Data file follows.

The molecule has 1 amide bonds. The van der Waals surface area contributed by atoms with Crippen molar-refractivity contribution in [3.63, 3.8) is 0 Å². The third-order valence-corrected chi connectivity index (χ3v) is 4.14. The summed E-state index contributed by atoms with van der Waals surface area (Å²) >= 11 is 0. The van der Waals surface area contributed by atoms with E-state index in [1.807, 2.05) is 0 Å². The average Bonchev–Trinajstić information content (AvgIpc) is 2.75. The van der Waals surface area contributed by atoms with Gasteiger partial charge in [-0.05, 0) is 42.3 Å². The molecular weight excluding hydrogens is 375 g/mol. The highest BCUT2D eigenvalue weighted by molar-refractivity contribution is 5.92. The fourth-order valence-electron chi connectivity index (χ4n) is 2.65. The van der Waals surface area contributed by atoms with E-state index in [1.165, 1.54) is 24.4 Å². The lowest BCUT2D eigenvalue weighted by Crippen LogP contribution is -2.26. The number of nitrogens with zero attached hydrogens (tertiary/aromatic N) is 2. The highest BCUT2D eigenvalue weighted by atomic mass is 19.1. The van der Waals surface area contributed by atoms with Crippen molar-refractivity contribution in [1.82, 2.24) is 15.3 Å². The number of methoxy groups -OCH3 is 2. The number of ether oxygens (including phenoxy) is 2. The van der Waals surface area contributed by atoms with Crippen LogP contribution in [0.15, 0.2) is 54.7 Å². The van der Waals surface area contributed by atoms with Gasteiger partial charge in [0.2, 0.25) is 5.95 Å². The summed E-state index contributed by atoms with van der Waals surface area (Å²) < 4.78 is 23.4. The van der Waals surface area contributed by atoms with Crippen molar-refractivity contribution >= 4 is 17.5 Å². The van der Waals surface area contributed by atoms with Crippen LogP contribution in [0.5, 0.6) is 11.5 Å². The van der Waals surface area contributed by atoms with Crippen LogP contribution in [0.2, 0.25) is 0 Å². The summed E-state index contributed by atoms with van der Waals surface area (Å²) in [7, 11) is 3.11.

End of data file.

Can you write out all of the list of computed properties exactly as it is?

The molecule has 1 amide bonds. The van der Waals surface area contributed by atoms with Crippen molar-refractivity contribution in [3.63, 3.8) is 0 Å². The third-order valence-corrected chi connectivity index (χ3v) is 4.14. The summed E-state index contributed by atoms with van der Waals surface area (Å²) >= 11 is 0. The van der Waals surface area contributed by atoms with E-state index in [1.807, 2.05) is 0 Å². The average Bonchev–Trinajstić information content (AvgIpc) is 2.75. The van der Waals surface area contributed by atoms with Gasteiger partial charge in [-0.05, 0) is 42.3 Å². The molecular weight excluding hydrogens is 375 g/mol. The highest BCUT2D eigenvalue weighted by molar-refractivity contribution is 5.92. The fourth-order valence-electron chi connectivity index (χ4n) is 2.65. The van der Waals surface area contributed by atoms with E-state index in [1.165, 1.54) is 24.4 Å². The lowest BCUT2D eigenvalue weighted by Crippen LogP contribution is -2.26. The number of nitrogens with zero attached hydrogens (tertiary/aromatic N) is 2. The highest BCUT2D eigenvalue weighted by atomic mass is 19.1. The van der Waals surface area contributed by atoms with Crippen molar-refractivity contribution in [1.82, 2.24) is 15.3 Å². The number of methoxy groups -OCH3 is 2. The number of ether oxygens (including phenoxy) is 2. The van der Waals surface area contributed by atoms with Crippen LogP contribution in [0.15, 0.2) is 54.7 Å². The van der Waals surface area contributed by atoms with Gasteiger partial charge in [0.2, 0.25) is 5.95 Å². The summed E-state index contributed by atoms with van der Waals surface area (Å²) < 4.78 is 23.4. The van der Waals surface area contributed by atoms with Crippen molar-refractivity contribution >= 4 is 17.5 Å². The van der Waals surface area contributed by atoms with Crippen LogP contribution in [0.5, 0.6) is 11.5 Å². The van der Waals surface area contributed by atoms with Crippen LogP contribution in [0.2, 0.25) is 0 Å². The summed E-state index contributed by atoms with van der Waals surface area (Å²) in [7, 11) is 3.11.